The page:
Ignacio Ellacuría wrote an article with a title that summed up the attitude of the government and armed forces towards the oligarchy: “At your orders, my capital”, a take-off on “At your orders, my captain”.


Electioneers to the Trash Cans

In 1977 General Carlos Humberto Romero was elected president in another fraudulent process. On February 28, popular organizations gathered a large number of people in the Plaza Libertad. The army opened fire on the people leaving many dead. The slogan “electioneers to the trash cans” took force. The armed struggle began to be seen by many as the only way left for people to get access to power and transform the country.


Medellin and the Salvadoran Church

In the second Latin American Bishop’s Conference that took place in Medellin, Colombia in 1968, the Catholic Church committed itself to the “preferential option for the poor”, the promotion of Christian base communities and defined the Latin American reality as a structural injustice through which a few powerful people enriched themselves at the cost of impoverishing the great majority. Many members of the Salvadoran Catholic Church quickly adopted the new pastoral line. A great deal of work was carried out with peasants and workers to promote organization, create training centers and at the same time form institutions for the defense and promotion of human rights.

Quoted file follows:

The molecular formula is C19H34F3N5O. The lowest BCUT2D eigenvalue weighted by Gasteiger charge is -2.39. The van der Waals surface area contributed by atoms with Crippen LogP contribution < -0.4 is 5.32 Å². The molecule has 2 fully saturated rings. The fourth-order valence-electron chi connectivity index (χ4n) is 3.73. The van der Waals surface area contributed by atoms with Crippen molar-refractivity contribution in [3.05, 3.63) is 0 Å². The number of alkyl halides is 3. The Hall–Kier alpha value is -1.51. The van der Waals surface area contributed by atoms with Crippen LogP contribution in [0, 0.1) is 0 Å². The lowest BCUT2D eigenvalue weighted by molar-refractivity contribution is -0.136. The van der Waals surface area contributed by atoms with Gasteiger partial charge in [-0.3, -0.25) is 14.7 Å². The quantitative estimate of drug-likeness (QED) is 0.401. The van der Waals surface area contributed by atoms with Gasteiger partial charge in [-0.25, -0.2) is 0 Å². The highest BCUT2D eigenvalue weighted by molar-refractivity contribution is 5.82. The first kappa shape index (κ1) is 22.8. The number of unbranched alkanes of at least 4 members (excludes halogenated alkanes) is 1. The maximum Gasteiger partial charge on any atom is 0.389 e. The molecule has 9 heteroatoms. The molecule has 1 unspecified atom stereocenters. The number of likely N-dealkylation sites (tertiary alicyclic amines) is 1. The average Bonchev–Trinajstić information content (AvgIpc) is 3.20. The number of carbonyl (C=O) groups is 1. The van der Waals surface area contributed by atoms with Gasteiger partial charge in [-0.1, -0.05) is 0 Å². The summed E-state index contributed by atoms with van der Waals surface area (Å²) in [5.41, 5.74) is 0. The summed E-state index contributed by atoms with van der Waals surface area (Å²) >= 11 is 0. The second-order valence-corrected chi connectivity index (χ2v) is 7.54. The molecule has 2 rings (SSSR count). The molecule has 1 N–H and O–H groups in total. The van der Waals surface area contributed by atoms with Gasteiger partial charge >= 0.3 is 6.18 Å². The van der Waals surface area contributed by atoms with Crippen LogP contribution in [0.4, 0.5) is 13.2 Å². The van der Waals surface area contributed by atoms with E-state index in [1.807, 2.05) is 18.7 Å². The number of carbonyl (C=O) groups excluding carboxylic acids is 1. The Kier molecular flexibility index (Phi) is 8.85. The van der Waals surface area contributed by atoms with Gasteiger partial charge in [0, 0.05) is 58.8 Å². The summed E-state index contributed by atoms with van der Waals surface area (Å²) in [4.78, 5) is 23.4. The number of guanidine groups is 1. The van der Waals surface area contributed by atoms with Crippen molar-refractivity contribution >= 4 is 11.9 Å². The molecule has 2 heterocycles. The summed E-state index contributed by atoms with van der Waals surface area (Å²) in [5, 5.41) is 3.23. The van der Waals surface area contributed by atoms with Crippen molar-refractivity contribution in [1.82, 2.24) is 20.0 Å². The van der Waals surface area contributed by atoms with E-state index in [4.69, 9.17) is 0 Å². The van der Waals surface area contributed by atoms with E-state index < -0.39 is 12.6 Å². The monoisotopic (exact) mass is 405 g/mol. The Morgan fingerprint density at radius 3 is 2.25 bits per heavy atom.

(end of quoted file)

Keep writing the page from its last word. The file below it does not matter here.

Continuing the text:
Monseñor Romero

When the Pope named Monseñor Oscar Arnulfo Romero as Archbishop of San Salvador, the oligarchy felt secure. Up until then he had been considered a conservative and friend of the rich. Powerful groups thought that the new Archbishop would put the brakes on the renewal movement that clerics had been carrying out for years.


Nevertheless, as a surprise to many, Romero radically changed, becoming a defender of the poor and the oppressed. In his Sunday homilies he spoke out against the injustice of powerful sectors and of assassinations and massacres carried out by the army and security forces. Monseñor Romero defended people’s just demands and their right to organize. He mediated innumerable conflicts, created an organism for the defense of human rights and, more than anything, in his innumerable visits to towns and villages in the Archdiocese, he sought out the poor. Monseñor Romero’s homilies in the National Cathedral were transmitted by radio and listened to all over the country. His words became “the voice of the voiceless”.

Y si se le antoja descargar todo (que es un 80% de la información en inglés que trae el libro), haga clic aquí.